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Roaring across the 20th century in ‘The Flame Throwers’

Greg Klee/Globe staff

Rachel Kushner’s brilliant and exhilarating new novel, “The Flamethrowers,” opens in the aftermath of a motorcycle crash. An Italian soldier loots the headlamp from his dead comrade’s bike when a German soldier wanders upon the scene and gets the same idea. Things end badly. The next chapter picks up with another motorcycle, this one racing across Nevada at 100 miles an hour, driven by a girl in a leather racing suit. Will things end badly for her, too?

“The Flamethrowers” dramatizes the overlaps and interstices between these characters, between the first part of the 20th century and the 1970s. Kushner — an art critic, editor of little magazines, and National Book Award finalist for her terrific first novel, “Telex from Cuba”— fearlessly tackles art, death, and social unrest. In so doing, she has written the sort of relentless and immersive novel that forces the reader to look up and make sure the room hasn’t disappeared around her.

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The motorcycle, that universal symbol of coolness and speed, is the novel’s leitmotif. On a motorcycle, the Italian soldier, Valera, masters the streets of Rome, moving “under neon signs that look like bright, hard candy, reflecting from the tram wires and the tracks in smears and gleams.” He goes on to found a wildly successful corporation, one that builds motorcycles, exploits slave labor to mine Brazilian rubber, and ingratiates his family to the Fascist regime by funding public works and turning its villa over to the Germans during World War II.

Rachel Kushner.

Lucy Raven

Rachel Kushner.

Sandro, Valera’s youngest son, rejects his position in the Italian ruling class to become a minimalist artist and live in a Manhattan loft. He falls for the girl on the motorcycle, nicknamed Reno after her hometown, when she moves to New York after college to become an artist.

“The Flamethrowers” is Reno’s story, even if we never learn her real name. She comes to Manhattan a naïf, and her dawning consciousness — as an artist, a woman, and a witness to history — drives the narrative. A young, pretty artist turns out to be the perfect vehicle for showing just how strange things must have been during the sexual revolution when the popular culture cast the liberated woman as a figure to be desired and feared. “Did you see ‘Klute?’ ” a friend asks Reno. Of course she has.

The novel is preoccupied with the way the culture, especially film, shapes individuals and the way they perceive others. Reno makes films, and there is more than an echo of Marianne Faithfull’s character in “Girl on a Motorcycle,” with her black riding leathers and dirty blonde hair. After answering an ad in the Village Voice, she becomes a film subject herself; she is photographed as a “China girl,” a woman whose image appears at the beginning of a reel to assist lab technicians — usually men — in calibrating color during processing. The China girl becomes an astonishingly apt metaphor for the way people project their own agendas onto every woman they see: “Their ordinariness was part of their appeal: real but unreachable women who left no sense of who they were.”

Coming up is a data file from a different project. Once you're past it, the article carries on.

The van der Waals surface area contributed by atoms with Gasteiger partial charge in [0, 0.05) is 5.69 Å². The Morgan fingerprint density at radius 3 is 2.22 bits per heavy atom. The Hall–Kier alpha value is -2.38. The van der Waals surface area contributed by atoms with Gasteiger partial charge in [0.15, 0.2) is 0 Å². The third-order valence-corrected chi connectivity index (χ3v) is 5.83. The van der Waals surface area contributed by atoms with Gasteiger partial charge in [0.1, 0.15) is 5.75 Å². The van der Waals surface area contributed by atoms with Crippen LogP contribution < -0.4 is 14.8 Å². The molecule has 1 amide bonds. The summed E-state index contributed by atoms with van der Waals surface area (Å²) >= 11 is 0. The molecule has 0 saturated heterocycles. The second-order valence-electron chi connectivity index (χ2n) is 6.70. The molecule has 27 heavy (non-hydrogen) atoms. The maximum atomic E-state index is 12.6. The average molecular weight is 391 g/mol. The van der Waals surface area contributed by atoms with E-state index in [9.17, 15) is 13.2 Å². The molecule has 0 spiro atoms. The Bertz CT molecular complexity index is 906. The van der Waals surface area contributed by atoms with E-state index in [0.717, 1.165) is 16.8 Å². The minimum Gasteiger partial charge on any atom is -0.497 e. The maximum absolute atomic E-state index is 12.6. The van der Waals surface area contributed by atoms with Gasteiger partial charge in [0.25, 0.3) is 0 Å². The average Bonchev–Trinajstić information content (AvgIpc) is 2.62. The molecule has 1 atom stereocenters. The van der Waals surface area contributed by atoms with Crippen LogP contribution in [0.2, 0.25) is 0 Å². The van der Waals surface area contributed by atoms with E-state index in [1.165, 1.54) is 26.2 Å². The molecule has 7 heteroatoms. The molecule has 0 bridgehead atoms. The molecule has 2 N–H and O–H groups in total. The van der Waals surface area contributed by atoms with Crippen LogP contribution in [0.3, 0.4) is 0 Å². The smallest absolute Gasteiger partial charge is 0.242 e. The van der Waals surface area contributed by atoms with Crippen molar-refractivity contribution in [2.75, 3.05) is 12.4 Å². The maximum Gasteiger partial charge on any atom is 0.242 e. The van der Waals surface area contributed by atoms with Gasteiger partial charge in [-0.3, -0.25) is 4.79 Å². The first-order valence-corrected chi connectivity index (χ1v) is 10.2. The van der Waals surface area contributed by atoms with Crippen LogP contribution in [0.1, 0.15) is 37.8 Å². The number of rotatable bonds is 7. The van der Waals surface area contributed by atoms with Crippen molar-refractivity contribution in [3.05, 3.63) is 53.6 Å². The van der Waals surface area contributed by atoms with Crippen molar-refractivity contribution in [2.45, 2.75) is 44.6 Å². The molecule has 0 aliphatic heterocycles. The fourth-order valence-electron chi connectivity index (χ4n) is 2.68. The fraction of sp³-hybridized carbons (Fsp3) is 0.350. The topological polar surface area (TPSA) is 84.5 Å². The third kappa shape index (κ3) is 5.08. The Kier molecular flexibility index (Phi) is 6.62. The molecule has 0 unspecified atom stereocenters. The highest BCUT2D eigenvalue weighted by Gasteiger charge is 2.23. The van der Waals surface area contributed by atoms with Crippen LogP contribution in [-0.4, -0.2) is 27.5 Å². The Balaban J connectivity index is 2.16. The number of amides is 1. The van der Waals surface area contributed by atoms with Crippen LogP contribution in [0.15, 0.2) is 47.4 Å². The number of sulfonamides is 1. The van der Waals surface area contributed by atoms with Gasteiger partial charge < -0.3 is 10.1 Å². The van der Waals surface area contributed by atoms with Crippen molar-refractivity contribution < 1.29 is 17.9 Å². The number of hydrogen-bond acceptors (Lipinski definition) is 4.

Kushner addresses the feminist art movement of the 1970s through representative characters. There is Giddle, a hipster who waitresses as a kind of performance art; Gloria, an artist and patron who spends time inside a booth, naked from the waist down, as part of an art installation. As an oblique commentary on the famous Nan Goldin photograph, “One Month After Being Battered,” Kushner writes of a male photographer who encourages a group of drunk women to punch themselves in the face, then shoots their abrasions for a gallery show.

When these characters are not living their art, they talk endlessly and articulately about it — in galleries, at dinner parties, while walking down the street — often in long, elliptical, sometimes boring monologues. In the hands of a lesser writer, this would make for tedious reading. But Kushner’s considerable interest and critical intelligence shine through, even when her characters are spouting bromides that put their friends to sleep. She borrows a realist film technique popular in the ’70s, where ambient dialogue pierces the main conversation, transforming a tedious dinner party into a chaotic, living, and immersive environment.

While the artists come and go, revolution is afoot. Workers in Rome, including those at the Valera motorcycle plant, are striking. New York radical groups foment anarchy. Reno travels to Italy, visiting both the Valeras’ villa on Lake Como and an underground apartment occupied by members of the Italian radical movement. Kushner’s deft plotting prevents this from feeling forced. Reno feels just as out of place at a villa where she is “too low for a servant to feel I was an appropriate object of their attentions,” as she does among radicals who “remind [her] of plainclothes cops in Tompkins Square Park . . . too severe and ominous despite their efforts to pass for hippies.”

However out of place Reno feels, it is through her brutal, gorgeous narration of deadly riots that Kushner makes a case against lazy cultural nostalgia for the artistic and political insurrection of the ’60s and ’70s, while, with her extraordinary talent, making the case for its resurgence, too. The flamethrowers carried by the advance guard in the Italian army during World War I in the opening chapter become a metaphor for the political and artistic avant garde, willing to burn down the existing world for the sake of starting a new one. Who could long for a past that doesn’t include this book?

Eugenia Williamson is a writer and editor living in Somerville. She can be reached eugenia.williamson@gmail.com.
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